Rugby player was unintended victim, court told

Rugby player Shane Geoghegan was the unintended victim of a shooting that was meant for another man and was ordered by John Dundon, the Special Criminal Court has heard.

Opening the trial, Tom O’Connell, prosecuting, told the court it was the prosecution case that Mr Geoghegan was the unintended victim of a shooting and the actual target was a man named John McNamara, who lived close by the deceased in the Limerick suburb of Clonmore.

Mr O’Connell said the court would hear from key prosecution witness April Collins, who would give evidence that Mr Dundon ordered another man, Barry Doyle, to kill Mr McNamara. He said Ms Collins would tell the court that she heard Mr Dundon give Doyle a description of Mr McNamara and say that “everything was prepared, the gun and the car”.

John Dundon, aged 30, with a last address at Hyde Rd, Limerick, has pleaded not guilty to the murder of Mr Geoghegan, aged 28, at Clonmore, Kilteragh, Dooradoyle, Limerick, on Nov 9, 2008.

The non-jury court yesterday heard medical evidence that the head injuries suffered by Mr Dundon, which caused the adjournment of the scheduled opening of the trial on Tuesday, were “superficial” and the accused presented at Beaumont hospital in a “psychogenic coma”.

An application to have a new solicitor and barrister appointed for Mr Dundon, who yesterday informed the court he was illiterate in response to evidence that he had sacked his legal team and elected to represent himself, was also acceded to by the court.

Mr O’Connell said that on the night of the shooting, Mr Geoghegan was watching a rugby match between Ireland and Canada and was in the house of a friend who lived across a green area from the home he shared with his girlfriend Jenna Barry.

Ms Barry said she received a text message from Mr Geoghegan at 12.54am indicating that he would be home shortly. This, Mr O’Connell said, was the last she heard from her partner.

Shortly afterwards, Ms Barry heard shots and looked out to see a man in a navy hoodie run towards a car, which looked to her like a navy Spacewagon, and “hop in” through a sliding door.

Mr O’Connell said at the same time, other people in the estate heard shots and screaming and saw the getaway car leave the estate.

Gardaí were called at 1.06am and arrived to see a shattered window in another house in the estate. Mr O’Connell said that officers went to a passageway at the side of this house and found Mr Geoghegan lying dead on a patio doorstep.

He said that an autopsy showed that the deceased suffered five gunshot wounds and died from gunshot injuries to his head and trunk.

Mr O’Connell said that a gunshot wound to the right side of the back suggesting a bullet trajectory “steeping downwards”, meaning it could have been inflicted while Mr Geoghegan was bending or crouching down toward his attacker.

One of the bullets penetrated the skull, causing bruising and laceration of the brain and transgression of the brain stem.

The court would hear that, in the opinion of the state pathologist Prof Marie Cassidy, this was most likely the last injury sustained as the deceased would have been incapable of movement afterwards and would have collapsed and died in a short space of time, he said.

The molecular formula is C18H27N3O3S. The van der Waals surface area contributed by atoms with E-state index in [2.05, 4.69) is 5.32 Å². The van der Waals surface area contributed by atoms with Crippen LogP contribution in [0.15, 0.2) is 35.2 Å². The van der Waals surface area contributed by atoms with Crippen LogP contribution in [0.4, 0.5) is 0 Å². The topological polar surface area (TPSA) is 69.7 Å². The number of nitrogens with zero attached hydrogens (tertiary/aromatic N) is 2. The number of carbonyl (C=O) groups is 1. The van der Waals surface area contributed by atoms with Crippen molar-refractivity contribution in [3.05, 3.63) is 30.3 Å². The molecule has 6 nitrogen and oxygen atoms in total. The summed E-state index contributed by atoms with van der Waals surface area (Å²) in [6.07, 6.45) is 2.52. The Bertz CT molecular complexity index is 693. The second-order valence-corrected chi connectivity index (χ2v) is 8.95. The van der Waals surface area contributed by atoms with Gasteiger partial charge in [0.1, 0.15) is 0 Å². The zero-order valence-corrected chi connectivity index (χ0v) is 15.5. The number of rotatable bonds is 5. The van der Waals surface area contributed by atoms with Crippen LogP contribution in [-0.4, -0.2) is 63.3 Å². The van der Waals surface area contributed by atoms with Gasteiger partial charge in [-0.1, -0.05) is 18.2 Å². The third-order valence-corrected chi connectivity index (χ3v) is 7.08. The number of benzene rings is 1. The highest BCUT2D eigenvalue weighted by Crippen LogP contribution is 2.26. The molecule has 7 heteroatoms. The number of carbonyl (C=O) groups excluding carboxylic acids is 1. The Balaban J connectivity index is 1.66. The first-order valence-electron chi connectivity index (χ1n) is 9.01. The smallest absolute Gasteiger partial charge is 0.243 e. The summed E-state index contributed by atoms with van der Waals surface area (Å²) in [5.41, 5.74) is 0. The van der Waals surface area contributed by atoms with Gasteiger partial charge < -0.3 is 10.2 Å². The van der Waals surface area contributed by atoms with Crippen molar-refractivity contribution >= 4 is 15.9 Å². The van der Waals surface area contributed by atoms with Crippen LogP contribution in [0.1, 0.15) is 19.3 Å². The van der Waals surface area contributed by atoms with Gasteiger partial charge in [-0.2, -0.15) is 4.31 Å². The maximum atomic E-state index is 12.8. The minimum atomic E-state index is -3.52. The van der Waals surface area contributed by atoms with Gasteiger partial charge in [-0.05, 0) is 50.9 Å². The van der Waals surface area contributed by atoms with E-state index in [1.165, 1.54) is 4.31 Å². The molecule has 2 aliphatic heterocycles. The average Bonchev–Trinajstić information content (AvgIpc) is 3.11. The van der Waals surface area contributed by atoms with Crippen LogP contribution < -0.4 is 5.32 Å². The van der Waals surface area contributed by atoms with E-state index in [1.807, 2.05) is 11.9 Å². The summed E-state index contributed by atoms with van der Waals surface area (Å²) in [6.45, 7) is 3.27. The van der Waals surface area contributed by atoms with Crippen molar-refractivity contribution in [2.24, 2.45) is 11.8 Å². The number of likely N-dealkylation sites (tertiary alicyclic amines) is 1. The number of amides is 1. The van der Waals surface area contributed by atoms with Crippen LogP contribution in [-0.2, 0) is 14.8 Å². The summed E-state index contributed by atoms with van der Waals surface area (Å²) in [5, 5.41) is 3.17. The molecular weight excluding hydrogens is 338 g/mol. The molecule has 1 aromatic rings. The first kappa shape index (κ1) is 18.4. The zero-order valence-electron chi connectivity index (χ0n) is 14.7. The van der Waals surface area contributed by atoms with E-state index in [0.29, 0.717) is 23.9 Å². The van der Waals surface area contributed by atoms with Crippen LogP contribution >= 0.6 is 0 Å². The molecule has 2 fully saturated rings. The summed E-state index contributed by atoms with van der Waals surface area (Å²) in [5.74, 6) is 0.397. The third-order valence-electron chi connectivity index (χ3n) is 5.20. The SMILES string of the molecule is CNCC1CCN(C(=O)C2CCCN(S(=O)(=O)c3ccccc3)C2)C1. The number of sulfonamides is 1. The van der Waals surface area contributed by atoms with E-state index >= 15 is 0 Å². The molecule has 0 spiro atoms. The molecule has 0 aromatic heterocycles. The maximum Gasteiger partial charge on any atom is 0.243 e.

Mr O’Connell said that in the opinion of the pathologist, differing bullet trajectories confirmed the movement of one or both parties during the attack.

He said three bullets were recovered from Mr Geoghegan’s body, while a ballistics expert would give evidence that both discharged and undischarged cartridge cases found at the crime scene were once in the same 9mm semi-automatic pistol.

He said the court would hear evidence from Ms Collins, who at the time of the shooting was in a relationship with Gerard Dundon, a brother of the accused man, and had three children with him.

Ms Collins will tell the court that in her presence, John Dundon ordered Barry Doyle to kill John McNamara, who lived in the Clonmore estate. She heard John Dundon give Barry Doyle a description of John McNamara and say that “everything was prepared, the gun and the car”.

The witness will tell the court that early on the morning of the shooting, she and Gerard Dundon drove to a pub car park to meet Barry Doyle and John Dundon, who telephoned another man to say that “John Mac” was dead.

Mr O’Connell said Ms Collins would give evidence that when John Dundon received the information that another person had been killed, he got angry with Barry Doyle, who replied: “It is him, he’s big”.

Counsel said the court would also hear evidence from Lisa Collins, a sister of April Collins, and Christopher McCarthy, a first cousin of the accused man.

Lisa Collins will tell the trial that John Dundon was a frequent caller to her house, and that she heard him say to Barry Doyle on many occasions “we have to do him”, which was a reference to John McNamara, who had the nickname of “Pitchfork”.

Mr O’Connell said Lisa Collins would give evidence that John Dundon put pressure on her and Mr McCarthy to get him a car, and while she did not know why he wanted a car, she would tell the court the pair did steal a vehicle out of fear.

Lisa Collins will give evidence that she and Mr McCarthy stole what she described as a “big blue car” with the assistance of another man and later presented it to John Dundon.

Counsel said Lisa Collins would tell the court that at about 3am on the day of the shooting, John Dundon called to her house and said to Mr McCarthy that “John Mc” was dead. The accused man was laughing at the time.

When Lisa Collins later saw the image of a car featured in an episode of the Crimecall television programme, she “felt sick” as she realised the car she had stolen was the one used to carry out the shooting of Mr Geoghegan.

Presiding judge Mr Justice Nicholas Kearns said the trial would adjourn and resume on Monday next.

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